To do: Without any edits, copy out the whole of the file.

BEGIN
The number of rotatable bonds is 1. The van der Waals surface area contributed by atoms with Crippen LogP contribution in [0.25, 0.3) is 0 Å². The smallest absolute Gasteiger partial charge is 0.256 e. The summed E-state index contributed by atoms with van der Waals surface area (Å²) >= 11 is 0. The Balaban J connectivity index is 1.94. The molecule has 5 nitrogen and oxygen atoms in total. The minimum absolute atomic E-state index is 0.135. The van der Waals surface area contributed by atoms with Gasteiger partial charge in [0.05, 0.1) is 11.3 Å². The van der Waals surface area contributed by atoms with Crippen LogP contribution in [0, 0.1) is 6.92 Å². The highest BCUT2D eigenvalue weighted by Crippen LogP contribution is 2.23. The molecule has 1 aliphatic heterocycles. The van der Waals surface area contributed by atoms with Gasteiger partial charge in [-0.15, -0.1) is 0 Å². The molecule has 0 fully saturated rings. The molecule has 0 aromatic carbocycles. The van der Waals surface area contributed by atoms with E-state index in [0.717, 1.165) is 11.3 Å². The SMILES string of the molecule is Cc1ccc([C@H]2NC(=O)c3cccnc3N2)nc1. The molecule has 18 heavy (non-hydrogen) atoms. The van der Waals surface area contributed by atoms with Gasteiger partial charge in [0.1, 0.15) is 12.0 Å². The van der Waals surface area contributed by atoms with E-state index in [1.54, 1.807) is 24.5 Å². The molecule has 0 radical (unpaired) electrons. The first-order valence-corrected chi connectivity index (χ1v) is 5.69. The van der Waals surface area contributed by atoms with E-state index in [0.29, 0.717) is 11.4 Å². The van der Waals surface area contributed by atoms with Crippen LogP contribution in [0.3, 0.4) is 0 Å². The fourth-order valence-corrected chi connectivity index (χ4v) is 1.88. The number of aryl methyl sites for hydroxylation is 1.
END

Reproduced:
The number of rotatable bonds is 1. The van der Waals surface area contributed by atoms with Crippen LogP contribution in [0.25, 0.3) is 0 Å². The smallest absolute Gasteiger partial charge is 0.256 e. The summed E-state index contributed by atoms with van der Waals surface area (Å²) >= 11 is 0. The Balaban J connectivity index is 1.94. The molecule has 5 nitrogen and oxygen atoms in total. The minimum absolute atomic E-state index is 0.135. The van der Waals surface area contributed by atoms with Gasteiger partial charge in [0.05, 0.1) is 11.3 Å². The van der Waals surface area contributed by atoms with Crippen LogP contribution in [0, 0.1) is 6.92 Å². The highest BCUT2D eigenvalue weighted by Crippen LogP contribution is 2.23. The molecule has 1 aliphatic heterocycles. The van der Waals surface area contributed by atoms with Gasteiger partial charge in [-0.15, -0.1) is 0 Å². The molecule has 0 fully saturated rings. The molecule has 0 aromatic carbocycles. The van der Waals surface area contributed by atoms with E-state index in [0.717, 1.165) is 11.3 Å². The SMILES string of the molecule is Cc1ccc([C@H]2NC(=O)c3cccnc3N2)nc1. The molecule has 18 heavy (non-hydrogen) atoms. The van der Waals surface area contributed by atoms with Gasteiger partial charge in [0.1, 0.15) is 12.0 Å². The van der Waals surface area contributed by atoms with E-state index in [1.54, 1.807) is 24.5 Å². The molecule has 0 radical (unpaired) electrons. The first-order valence-corrected chi connectivity index (χ1v) is 5.69. The van der Waals surface area contributed by atoms with E-state index in [0.29, 0.717) is 11.4 Å². The van der Waals surface area contributed by atoms with Crippen LogP contribution in [0.3, 0.4) is 0 Å². The fourth-order valence-corrected chi connectivity index (χ4v) is 1.88. The number of aryl methyl sites for hydroxylation is 1.